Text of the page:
Mass pilot whale strandings at opposite ends of the world cause great concern

July 27, 2023

There have been two recent mass strandings of pilot whales, one in Scotland and one in Australia. In both cases very large numbers of animals came ashore and most of them died. Understandably, these events cause huge public concern and attempts were made to rescue the animals.

The first event was at Traigh Mhor in North Tolsta on the Isle of Lewis in Scotland on Sunday July 16th. Fifty-five pilot whales came ashore (adults and young) and a local rescue team attended, whilst national resources were also swiftly mobilised, including the refloatation pontoons that are now commonly used in such rescue attempts.

OceanCare partner, BDMLR, the UK coastguard, Fire and Rescue, and the Scottish Marine Animal Stranding Scheme all attended. Two whales were refloated but one of them restranded and died. The other appears to have survived. All the remaining animals died or were euthanised on welfare grounds and because the local situation made refloating unsafe.

This is the largest mass stranding in Scotland for many decades. One of the whales appeared to have had difficulties giving birth and it has been suggested that the whole group stranded because they were trying to help her, leading to them coming into shallow waters which trapped them. Post-mortem investigations will shed further light on the condition of the animals and may help to explain why this happened.

An even larger group of pilot whales stranded on Cheynes Beach in Western Australia where 52 were reported dead on July 26th. The group had been spotted the previous day and unusual footage was gained of them very closely bunched together as if they were reacting to something that was distressing them.

Western Australia’s Parks and Wildlife Service and other rescuers worked trying to return the 45 surviving whales to deeper water. This was a race against time as the longer the whales were stranded the more internal damage would be caused by the unusual pressure on their bodies from being on a hard surface. Unfortunately the rescue effort was unsuccessful and the difficult decision was taken to euthanise all of the whales. Again, in this sad event, examination of the bodies may shed light on why this happened.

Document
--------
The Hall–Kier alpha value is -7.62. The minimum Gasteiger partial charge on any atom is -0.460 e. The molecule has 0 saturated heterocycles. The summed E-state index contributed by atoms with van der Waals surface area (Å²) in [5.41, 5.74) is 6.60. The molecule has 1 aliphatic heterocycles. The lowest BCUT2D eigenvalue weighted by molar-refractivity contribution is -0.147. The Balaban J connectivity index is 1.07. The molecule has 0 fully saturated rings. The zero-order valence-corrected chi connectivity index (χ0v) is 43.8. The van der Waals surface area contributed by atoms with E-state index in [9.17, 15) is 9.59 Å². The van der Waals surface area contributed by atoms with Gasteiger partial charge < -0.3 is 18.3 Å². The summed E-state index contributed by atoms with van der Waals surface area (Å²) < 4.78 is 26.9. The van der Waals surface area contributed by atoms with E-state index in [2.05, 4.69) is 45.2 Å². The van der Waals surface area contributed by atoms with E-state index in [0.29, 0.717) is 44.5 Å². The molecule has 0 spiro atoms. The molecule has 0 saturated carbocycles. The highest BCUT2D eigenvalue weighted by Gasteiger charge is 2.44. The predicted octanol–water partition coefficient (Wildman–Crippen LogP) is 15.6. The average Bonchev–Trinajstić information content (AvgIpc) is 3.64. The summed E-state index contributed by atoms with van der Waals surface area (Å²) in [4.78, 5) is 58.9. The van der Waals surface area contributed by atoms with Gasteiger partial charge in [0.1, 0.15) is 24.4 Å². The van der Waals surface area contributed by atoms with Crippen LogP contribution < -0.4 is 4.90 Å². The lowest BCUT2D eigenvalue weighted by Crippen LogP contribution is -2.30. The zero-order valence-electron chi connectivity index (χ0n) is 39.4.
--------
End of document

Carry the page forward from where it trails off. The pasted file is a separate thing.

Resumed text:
Mark Simmonds, OceanCare’s Director of Science, comments: ‘Pilot whales are animals of the deep-seas and, of all the species of whales and dolphins, they are among those most likely to mass strand. They live in very tight-knit family groups and may spend their whole lives with the same group of individuals. In these groups out in the open ocean, the best way to help each other is by close cooperation, for example to fend off predators, but it is this same very strong instinct that may cause them all to come ashore into dangerous shallow waters together. This may be triggered if one of them – perhaps a lead animal – is sick or wounded. Such a strong social cohesion is difficult for us to understand as we don’t have the same instinct (or live in the same open ocean environment). It also explains why pilot whales and other similar species can be driven ashore in large groups and killed, as sadly still happens in Japan and the Faroe Islands. Such species can also be driven by loud noises and we need to be vigilant to human causes for strandings, whilst also being aware that they can occur naturally.’



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Photo: Earlier stranding of pilot whales in Ireland